You Han Bae

University of Utah, Salt Lake City, Utah, United States

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Publications (219)1044.11 Total impact

  • [Show abstract] [Hide abstract]
    ABSTRACT: In this study, a series of amphiphilic AB2-type 3-miktoarm copolymers consisting of hydrophilic poly(ethylene glycol) (PEG) as the A arm and hydrophobic poly(ε-caprolactone) (PCL) as the two B arms were synthesized through the ring-opening polymerization of ε-caprolactone (CL) using a PEG macroinitiator with a bi-arm structure. The self-assembly behaviors, drug-loading capacities, and controlled drug release features of the PEG-PCL2 miktoarm copolymers were compared with those of their linear diblock counterparts (PEG-PCL). The PEG-PCL2 miktoarm copolymer with a relatively short PCL arm length (PEG volume fraction, fPEG = 0.55) self-assembled in aqueous solution to form a spherical micelle structure. However, cylindrical micelles were observed for the miktoarm copolymers with long PCL arms (fPEG = 0.15–0.32), whereas the corresponding linear counterparts consistently formed spherical micelle structures regardless of the PCL arm lengths. Drug-loading using doxorubicin (DOX) as the model drug indicated that the PEG-PCL2 cylindrical micelles possessed superior drug-loading capacities compared with the spherical micelles of the corresponding diblock copolymers. Furthermore, although the DOX-loaded cylindrical micelles exhibited a slower release rate than the DOX-loaded spherical micelles, the former exhibited higher cellular uptake and improved cytotoxic effects than the latter. These findings demonstrate the useful morphological versatility of miktoarm-structured PEG-PCL block copolymers in comparison to the conventionally used linear diblock copolymers in the design of self-assembled nanocarriers for efficient drug delivery.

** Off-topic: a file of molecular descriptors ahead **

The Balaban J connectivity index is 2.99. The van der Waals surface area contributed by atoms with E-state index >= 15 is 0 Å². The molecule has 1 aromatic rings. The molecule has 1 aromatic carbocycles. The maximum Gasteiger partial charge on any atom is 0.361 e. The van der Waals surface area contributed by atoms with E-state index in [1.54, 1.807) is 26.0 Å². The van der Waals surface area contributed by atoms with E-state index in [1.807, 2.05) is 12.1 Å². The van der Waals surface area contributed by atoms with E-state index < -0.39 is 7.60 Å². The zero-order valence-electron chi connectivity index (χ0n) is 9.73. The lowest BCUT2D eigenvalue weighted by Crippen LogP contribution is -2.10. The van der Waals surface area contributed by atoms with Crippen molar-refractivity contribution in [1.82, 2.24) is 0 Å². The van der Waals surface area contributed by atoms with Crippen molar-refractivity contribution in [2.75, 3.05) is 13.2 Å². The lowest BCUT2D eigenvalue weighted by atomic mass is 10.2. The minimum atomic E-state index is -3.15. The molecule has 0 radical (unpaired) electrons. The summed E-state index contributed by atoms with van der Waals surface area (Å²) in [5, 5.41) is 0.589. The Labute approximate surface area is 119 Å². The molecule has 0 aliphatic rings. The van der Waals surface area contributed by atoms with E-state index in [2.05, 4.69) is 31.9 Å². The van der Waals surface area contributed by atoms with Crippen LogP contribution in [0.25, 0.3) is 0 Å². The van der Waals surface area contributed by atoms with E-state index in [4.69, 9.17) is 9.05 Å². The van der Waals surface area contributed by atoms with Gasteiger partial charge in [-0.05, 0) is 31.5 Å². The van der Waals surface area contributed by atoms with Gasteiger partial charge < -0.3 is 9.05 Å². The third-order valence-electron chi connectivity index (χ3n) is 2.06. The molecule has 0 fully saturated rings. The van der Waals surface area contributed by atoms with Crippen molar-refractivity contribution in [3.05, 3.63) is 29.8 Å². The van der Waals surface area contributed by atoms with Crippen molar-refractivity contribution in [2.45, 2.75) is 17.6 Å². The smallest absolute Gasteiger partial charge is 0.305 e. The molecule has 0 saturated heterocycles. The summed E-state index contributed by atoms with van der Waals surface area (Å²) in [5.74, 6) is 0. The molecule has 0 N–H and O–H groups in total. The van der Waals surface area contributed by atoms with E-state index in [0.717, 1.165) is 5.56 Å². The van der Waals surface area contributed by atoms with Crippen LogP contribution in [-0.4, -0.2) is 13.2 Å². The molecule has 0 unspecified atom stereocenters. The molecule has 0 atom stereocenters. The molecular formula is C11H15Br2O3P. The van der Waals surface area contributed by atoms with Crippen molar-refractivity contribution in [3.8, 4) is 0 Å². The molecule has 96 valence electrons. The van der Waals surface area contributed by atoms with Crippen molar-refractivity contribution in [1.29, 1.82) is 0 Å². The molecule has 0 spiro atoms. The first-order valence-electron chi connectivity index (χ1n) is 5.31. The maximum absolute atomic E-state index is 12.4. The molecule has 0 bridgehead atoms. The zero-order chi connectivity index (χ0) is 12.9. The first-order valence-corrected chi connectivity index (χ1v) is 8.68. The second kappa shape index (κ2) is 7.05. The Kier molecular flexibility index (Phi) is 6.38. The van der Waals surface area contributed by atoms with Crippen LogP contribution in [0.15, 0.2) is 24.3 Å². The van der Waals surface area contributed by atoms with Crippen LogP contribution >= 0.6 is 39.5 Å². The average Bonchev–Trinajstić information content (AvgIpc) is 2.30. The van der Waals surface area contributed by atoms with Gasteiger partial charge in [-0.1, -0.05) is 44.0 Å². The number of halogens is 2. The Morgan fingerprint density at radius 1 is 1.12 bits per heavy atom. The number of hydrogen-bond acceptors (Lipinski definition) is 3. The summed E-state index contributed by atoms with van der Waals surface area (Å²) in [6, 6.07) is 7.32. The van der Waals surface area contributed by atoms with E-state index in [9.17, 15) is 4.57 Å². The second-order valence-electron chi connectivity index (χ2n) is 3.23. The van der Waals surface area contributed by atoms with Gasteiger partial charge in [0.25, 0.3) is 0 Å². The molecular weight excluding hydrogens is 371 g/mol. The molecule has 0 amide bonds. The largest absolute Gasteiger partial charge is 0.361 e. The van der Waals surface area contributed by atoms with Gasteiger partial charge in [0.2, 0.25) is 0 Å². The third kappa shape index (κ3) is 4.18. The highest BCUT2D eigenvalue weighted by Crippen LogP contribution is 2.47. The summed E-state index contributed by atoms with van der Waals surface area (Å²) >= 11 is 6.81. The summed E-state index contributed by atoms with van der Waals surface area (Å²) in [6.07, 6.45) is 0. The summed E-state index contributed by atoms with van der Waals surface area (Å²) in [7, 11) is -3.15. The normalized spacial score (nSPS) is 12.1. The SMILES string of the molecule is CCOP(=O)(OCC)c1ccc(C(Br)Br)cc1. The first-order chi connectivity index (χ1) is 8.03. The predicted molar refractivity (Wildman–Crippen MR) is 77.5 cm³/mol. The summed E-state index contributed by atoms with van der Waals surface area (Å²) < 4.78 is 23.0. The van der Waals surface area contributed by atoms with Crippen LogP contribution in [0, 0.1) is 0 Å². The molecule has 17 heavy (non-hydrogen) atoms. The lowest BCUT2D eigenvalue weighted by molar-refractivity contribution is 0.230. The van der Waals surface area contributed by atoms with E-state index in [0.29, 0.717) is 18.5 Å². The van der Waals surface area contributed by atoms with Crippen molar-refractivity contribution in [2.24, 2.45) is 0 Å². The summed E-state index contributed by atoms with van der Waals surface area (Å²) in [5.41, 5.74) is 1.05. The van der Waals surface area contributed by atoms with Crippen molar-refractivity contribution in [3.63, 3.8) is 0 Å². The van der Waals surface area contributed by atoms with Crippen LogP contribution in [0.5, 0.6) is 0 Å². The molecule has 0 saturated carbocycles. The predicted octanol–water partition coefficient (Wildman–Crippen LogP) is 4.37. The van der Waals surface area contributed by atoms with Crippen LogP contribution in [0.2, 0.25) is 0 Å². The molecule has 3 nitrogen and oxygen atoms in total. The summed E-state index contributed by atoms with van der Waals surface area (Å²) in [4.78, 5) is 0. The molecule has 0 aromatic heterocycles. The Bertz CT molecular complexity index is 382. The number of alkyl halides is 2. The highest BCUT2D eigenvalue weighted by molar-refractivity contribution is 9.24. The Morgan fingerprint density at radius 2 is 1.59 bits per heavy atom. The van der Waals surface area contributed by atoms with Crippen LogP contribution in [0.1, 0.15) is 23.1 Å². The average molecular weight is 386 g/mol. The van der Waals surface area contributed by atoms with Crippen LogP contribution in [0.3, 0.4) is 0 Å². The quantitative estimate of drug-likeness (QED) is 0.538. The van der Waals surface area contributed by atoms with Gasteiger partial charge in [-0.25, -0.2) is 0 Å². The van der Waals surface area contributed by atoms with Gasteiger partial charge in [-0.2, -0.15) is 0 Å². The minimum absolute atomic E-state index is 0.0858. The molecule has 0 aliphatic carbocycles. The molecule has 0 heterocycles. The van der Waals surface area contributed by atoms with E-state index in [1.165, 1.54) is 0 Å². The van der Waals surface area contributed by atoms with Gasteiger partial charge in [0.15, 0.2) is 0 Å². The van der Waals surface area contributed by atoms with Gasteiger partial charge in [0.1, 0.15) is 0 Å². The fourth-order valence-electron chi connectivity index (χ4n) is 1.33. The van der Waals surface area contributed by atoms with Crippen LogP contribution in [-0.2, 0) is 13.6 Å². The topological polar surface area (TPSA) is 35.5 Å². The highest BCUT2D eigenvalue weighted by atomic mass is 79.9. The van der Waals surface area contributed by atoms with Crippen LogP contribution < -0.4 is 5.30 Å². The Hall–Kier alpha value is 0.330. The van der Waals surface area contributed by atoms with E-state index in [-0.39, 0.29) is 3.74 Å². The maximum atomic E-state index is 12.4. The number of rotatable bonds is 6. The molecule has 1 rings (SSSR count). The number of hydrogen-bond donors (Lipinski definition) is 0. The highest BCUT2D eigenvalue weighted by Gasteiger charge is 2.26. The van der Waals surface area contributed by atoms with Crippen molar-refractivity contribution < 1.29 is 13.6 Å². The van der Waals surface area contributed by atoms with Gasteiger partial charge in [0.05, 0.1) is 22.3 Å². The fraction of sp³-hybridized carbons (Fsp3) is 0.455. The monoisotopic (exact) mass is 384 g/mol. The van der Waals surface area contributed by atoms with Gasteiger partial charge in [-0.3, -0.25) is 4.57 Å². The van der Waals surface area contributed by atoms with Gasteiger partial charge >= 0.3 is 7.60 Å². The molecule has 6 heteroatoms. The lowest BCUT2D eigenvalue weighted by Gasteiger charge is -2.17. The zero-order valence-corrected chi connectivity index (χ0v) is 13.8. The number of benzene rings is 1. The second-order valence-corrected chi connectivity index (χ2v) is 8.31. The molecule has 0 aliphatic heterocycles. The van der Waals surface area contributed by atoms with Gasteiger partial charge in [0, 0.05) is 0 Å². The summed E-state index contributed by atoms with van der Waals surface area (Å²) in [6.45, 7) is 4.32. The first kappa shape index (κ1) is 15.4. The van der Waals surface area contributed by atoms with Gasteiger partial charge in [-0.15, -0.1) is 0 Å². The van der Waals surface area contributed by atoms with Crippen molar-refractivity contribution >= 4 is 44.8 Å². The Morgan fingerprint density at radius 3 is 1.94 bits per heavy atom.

Polym. Chem. 12/2014;
  • Macromolecular Chemistry and Physics 11/2014; · 2.39 Impact Factor
  • Eun Seong Lee, Kun Na, You Han Bae
    Journal of controlled release : official journal of the Controlled Release Society. 09/2014; 190:61-3.
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    ABSTRACT: To celebrate the success of the Journal of Controlled Release and the research covered in the journal, here we highlight some of the most cited research articles in the history of the journal. Based on the literature search in Google Scholar in July 2013, we identified ~30 research articles that have received most number of citations. Authors of these articles were invited to provide a commentary on these articles. This compilation of commentaries gives a historical perspective and current status of research covered in these articles.
    Journal of Controlled Release 09/2014; 190:29-74. · 7.63 Impact Factor
  • Hee Sook Hwang, Jun Hu, Kun Na, You Han Bae
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    ABSTRACT: Endosomal entrapment is one of the main barriers that must be overcome for efficient gene expression along with cell internalization, DNA release and nuclear import. Introducing pH-sensitive ionizable groups into the polycationic polymers to increase gene transfer efficiency has proven to be a useful method; however, effective methods of introducing equal numbers of ionizable groups in both polymer and monomer forms, has not been reported. In this paper, we prepared two types of histidine grafted Poly(L-lysine) (PLL), a stacking form of Poly(L-histidine) (PLL-g-PHis) and a mono- L-histidine (PLL-g-mHis) with same number of imidazole groups. These two types showed profound differences in hemolytic activity, cellular uptake, internalization and transfection efficiency. Cy3-labeled PLL-g-PHis showed strong fluorescence in the nucleus after internalization, and high hemolytic activity upon pH changes was also observed from PLL-g-PHis. The arrangement of imidazole groups from PHis also provided higher gene expression than mHis due to its ability to escape the endosome. mHis or PHis grafting reduced the cytotoxicity of PLL and changed the cellular uptake by changing the quantity of free ɛ-amines available for gene condensation. The sub-cellular localization of PLL-g-PHis/pDNA measured by YOYO1-pDNA intensity was highest inside the nucleus, and the lysotracker which stains the acidic compartments was lowest among polymers. Thus, the polymeric histidine arrangement demonstrate the ability to escape the endosome and trigger rapid release of polyplexes into the cytosol resulting in a greater amount of genes available for translocation to the nucleus and enhanced gene expression.
    Biomacromolecules 08/2014; · 5.37 Impact Factor